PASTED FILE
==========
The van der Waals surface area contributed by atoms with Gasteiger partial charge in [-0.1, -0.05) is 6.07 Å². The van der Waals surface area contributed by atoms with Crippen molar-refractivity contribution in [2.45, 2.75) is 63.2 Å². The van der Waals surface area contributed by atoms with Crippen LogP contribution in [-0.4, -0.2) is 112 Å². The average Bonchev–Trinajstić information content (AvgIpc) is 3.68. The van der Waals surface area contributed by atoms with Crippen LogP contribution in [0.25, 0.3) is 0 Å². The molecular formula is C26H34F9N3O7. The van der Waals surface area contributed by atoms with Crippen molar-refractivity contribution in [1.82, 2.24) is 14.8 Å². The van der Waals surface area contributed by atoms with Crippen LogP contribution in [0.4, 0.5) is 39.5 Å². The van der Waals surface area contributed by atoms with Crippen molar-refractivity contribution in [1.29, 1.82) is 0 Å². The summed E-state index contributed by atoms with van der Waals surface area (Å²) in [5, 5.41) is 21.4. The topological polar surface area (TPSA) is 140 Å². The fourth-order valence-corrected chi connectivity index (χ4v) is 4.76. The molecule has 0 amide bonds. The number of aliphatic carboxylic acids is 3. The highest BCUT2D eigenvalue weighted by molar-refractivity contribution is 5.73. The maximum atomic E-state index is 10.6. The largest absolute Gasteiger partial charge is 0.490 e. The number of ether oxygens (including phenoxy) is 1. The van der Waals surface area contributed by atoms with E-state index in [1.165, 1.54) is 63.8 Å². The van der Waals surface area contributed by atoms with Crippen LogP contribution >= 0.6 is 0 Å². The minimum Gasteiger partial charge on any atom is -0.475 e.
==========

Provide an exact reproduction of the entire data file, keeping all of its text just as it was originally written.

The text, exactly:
The van der Waals surface area contributed by atoms with Gasteiger partial charge in [-0.1, -0.05) is 6.07 Å². The van der Waals surface area contributed by atoms with Crippen molar-refractivity contribution in [2.45, 2.75) is 63.2 Å². The van der Waals surface area contributed by atoms with Crippen LogP contribution in [-0.4, -0.2) is 112 Å². The average Bonchev–Trinajstić information content (AvgIpc) is 3.68. The van der Waals surface area contributed by atoms with Crippen LogP contribution in [0.25, 0.3) is 0 Å². The molecular formula is C26H34F9N3O7. The van der Waals surface area contributed by atoms with Crippen molar-refractivity contribution in [1.82, 2.24) is 14.8 Å². The van der Waals surface area contributed by atoms with Crippen LogP contribution in [0.4, 0.5) is 39.5 Å². The van der Waals surface area contributed by atoms with Crippen molar-refractivity contribution in [1.29, 1.82) is 0 Å². The summed E-state index contributed by atoms with van der Waals surface area (Å²) in [5, 5.41) is 21.4. The topological polar surface area (TPSA) is 140 Å². The fourth-order valence-corrected chi connectivity index (χ4v) is 4.76. The molecule has 0 amide bonds. The number of aliphatic carboxylic acids is 3. The highest BCUT2D eigenvalue weighted by molar-refractivity contribution is 5.73. The maximum atomic E-state index is 10.6. The largest absolute Gasteiger partial charge is 0.490 e. The number of ether oxygens (including phenoxy) is 1. The van der Waals surface area contributed by atoms with E-state index in [1.165, 1.54) is 63.8 Å². The van der Waals surface area contributed by atoms with Crippen LogP contribution >= 0.6 is 0 Å². The minimum Gasteiger partial charge on any atom is -0.475 e.